The sun shone down on the hills of Complexo do Alemão, on Saturday, November 30, putting an end to a week of rain for the group of favelas in the North Zone of Rio de Janeiro, as community leaders, academics, activists, and families gathered for the 15th annual Circulando event.
Organized by the Alemão-based NGO Instituto Raízes em Movimento (Roots in Movement Institute), Circulando has become a highly anticipated yearly gathering for the community’s diverse organizers, activists from other favelas, friends and supporters of community movements. Mixing citizen-academia dialogue (roundtable discussions on community concerns) with recreation (badminton and ball-pits for the kids, samba and barbecue for the adults), this year’s iteration was supported by the Heinrich Böll Foundation and Brazilian NGO Justiça Global.
Representatives from organizations across the favelas of Alemão climbed Morro do Alemão‘s hillside, gathering on a cement plot alongside a government-abandoned cable-car tower. Beneath the paralyzed steel cables, clotheslines swung in the breeze, bearing the finger-painted artwork of local toddlers. Plastic tables displayed copies of an annotated bibliography of the community and local independent newspapers. Community poets took turns trading verses on a DJ’s open mic. Academics and activists huddled in circles, trading strategies for promoting citizen engagement and combatting environmental degradation in the nearby Serra da Misericórdia forest.
Early in the afternoon, youth researchers from the Juventudes em Movimento (Youth in Movement) project, undertaken in partnership between Raízes and the Brazilian Institute for Social and Economic Analysis (Ibase) presented their work. The thirteen youth, hailing from neighborhoods throughout Complexo do Alemão are engaged in an 18-month project dedicated to evaluating and promoting citizen engagement in their areas.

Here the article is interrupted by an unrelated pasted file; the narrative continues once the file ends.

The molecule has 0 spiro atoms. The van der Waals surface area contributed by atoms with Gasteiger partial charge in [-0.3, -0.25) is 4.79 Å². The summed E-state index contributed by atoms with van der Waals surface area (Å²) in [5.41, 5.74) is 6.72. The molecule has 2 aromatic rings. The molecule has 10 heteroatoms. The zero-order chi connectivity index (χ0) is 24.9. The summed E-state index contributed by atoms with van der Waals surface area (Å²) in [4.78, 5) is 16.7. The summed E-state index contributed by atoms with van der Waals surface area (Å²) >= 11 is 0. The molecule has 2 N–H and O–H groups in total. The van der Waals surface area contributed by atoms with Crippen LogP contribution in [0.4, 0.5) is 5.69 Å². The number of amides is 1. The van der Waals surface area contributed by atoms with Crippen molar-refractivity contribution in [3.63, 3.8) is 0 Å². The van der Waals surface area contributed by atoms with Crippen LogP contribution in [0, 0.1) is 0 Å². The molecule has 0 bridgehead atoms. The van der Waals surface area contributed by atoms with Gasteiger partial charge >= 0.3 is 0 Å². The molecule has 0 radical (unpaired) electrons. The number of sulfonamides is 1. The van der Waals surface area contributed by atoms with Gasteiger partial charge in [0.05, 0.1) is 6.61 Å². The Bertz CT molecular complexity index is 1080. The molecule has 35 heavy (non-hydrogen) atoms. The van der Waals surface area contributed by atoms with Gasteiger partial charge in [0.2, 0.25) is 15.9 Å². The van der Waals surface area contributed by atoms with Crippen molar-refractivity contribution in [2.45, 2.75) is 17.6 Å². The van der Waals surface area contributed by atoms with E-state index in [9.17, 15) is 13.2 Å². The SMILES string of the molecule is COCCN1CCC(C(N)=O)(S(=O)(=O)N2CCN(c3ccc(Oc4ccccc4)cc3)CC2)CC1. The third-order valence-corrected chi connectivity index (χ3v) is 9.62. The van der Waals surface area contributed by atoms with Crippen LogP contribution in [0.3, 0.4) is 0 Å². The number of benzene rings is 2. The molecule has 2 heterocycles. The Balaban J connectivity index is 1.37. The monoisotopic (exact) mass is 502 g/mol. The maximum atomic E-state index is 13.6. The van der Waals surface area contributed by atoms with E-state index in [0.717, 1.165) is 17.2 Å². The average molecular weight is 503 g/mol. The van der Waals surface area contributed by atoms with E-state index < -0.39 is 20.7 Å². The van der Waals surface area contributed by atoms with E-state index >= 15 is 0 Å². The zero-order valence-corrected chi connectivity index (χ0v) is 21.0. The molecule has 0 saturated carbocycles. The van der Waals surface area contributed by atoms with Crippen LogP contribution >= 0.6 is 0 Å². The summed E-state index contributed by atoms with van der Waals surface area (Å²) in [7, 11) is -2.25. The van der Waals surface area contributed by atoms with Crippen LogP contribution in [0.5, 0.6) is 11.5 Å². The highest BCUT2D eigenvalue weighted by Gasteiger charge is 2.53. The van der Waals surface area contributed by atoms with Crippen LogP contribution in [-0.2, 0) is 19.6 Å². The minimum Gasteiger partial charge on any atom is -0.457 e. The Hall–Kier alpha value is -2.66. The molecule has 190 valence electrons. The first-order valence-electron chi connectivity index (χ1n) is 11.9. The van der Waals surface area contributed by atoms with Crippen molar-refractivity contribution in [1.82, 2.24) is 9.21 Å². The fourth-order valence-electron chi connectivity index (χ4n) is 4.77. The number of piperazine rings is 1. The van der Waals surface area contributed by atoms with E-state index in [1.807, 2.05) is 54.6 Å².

The day’s events also hosted a new edition of the Vamos Desenrolar (Let’s Work it Out) forum, bringing together academics and local thought leaders in solutions-based conversation. Local socio-environmental groups Verdejar, Valores da Penha, and Favela Consciente discussed measures to preserve and increase local access to the Serra de Misericórdia, a rocky massif located alongside Complexo do Alemão, and the North Zone’s largest green area, historically preserved by residents. Participants brought decades of experience in citizen engagement and academic research, and alternated between topics of environmental justice, reforestation efforts, access to nutrition, and urban agriculture.
A graffiti mutirão (collective action) took place in parallel, and graffiti artists paired up with local kids to beautify concrete walls around the area. Artists paid special homage to the late grafiteiro José Carlos dos Santos, or Zeco do Alemão. The 29-year-old artist and teacher passed away on November 19.
As day turned to night, music took over. Veto Martins first enchanted the crowd with a mix of funk and soul to the sounds of the guitar of Bruno Coutinho. Later, the Unidos da Grota Carnival Block turned up the volume, their drums echoing over the hills of Alemão.
All photos by Hector Santos. Instagram: @hectorsantosfoto